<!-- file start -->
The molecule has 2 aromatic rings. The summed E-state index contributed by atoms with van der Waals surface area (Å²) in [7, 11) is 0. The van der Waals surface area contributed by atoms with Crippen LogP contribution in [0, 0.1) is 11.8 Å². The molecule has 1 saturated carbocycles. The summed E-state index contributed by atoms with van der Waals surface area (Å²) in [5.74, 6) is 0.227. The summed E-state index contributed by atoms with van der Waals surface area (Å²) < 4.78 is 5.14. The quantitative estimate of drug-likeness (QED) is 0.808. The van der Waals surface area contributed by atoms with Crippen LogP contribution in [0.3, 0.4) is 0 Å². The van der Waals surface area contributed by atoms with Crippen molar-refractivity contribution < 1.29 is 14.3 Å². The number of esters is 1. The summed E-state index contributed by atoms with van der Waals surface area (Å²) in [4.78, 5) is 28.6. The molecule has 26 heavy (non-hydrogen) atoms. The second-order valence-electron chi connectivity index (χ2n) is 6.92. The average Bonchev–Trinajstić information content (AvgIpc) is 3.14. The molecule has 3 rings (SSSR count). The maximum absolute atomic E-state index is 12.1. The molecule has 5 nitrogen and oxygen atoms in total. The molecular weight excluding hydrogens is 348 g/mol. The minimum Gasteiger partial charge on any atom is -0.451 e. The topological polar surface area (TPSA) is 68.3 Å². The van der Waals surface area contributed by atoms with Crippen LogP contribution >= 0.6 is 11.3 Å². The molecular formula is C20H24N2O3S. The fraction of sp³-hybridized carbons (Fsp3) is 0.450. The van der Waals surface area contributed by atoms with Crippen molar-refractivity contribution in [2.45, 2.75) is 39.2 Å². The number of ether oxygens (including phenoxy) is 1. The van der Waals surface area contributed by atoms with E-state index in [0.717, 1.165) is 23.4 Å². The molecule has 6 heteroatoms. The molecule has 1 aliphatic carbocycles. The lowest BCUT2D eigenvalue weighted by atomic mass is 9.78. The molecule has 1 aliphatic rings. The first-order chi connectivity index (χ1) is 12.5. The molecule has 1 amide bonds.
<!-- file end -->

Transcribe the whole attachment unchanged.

The molecule has 2 aromatic rings. The summed E-state index contributed by atoms with van der Waals surface area (Å²) in [7, 11) is 0. The van der Waals surface area contributed by atoms with Crippen LogP contribution in [0, 0.1) is 11.8 Å². The molecule has 1 saturated carbocycles. The summed E-state index contributed by atoms with van der Waals surface area (Å²) in [5.74, 6) is 0.227. The summed E-state index contributed by atoms with van der Waals surface area (Å²) < 4.78 is 5.14. The quantitative estimate of drug-likeness (QED) is 0.808. The van der Waals surface area contributed by atoms with Crippen LogP contribution in [0.3, 0.4) is 0 Å². The van der Waals surface area contributed by atoms with Crippen molar-refractivity contribution < 1.29 is 14.3 Å². The number of esters is 1. The summed E-state index contributed by atoms with van der Waals surface area (Å²) in [4.78, 5) is 28.6. The molecule has 26 heavy (non-hydrogen) atoms. The second-order valence-electron chi connectivity index (χ2n) is 6.92. The average Bonchev–Trinajstić information content (AvgIpc) is 3.14. The molecule has 3 rings (SSSR count). The maximum absolute atomic E-state index is 12.1. The molecule has 5 nitrogen and oxygen atoms in total. The molecular weight excluding hydrogens is 348 g/mol. The minimum Gasteiger partial charge on any atom is -0.451 e. The topological polar surface area (TPSA) is 68.3 Å². The van der Waals surface area contributed by atoms with Crippen LogP contribution >= 0.6 is 11.3 Å². The molecular formula is C20H24N2O3S. The fraction of sp³-hybridized carbons (Fsp3) is 0.450. The van der Waals surface area contributed by atoms with Crippen molar-refractivity contribution in [2.45, 2.75) is 39.2 Å². The number of ether oxygens (including phenoxy) is 1. The van der Waals surface area contributed by atoms with E-state index in [0.717, 1.165) is 23.4 Å². The molecule has 6 heteroatoms. The molecule has 1 aliphatic carbocycles. The lowest BCUT2D eigenvalue weighted by atomic mass is 9.78. The molecule has 1 aliphatic rings. The first-order chi connectivity index (χ1) is 12.5. The molecule has 1 amide bonds.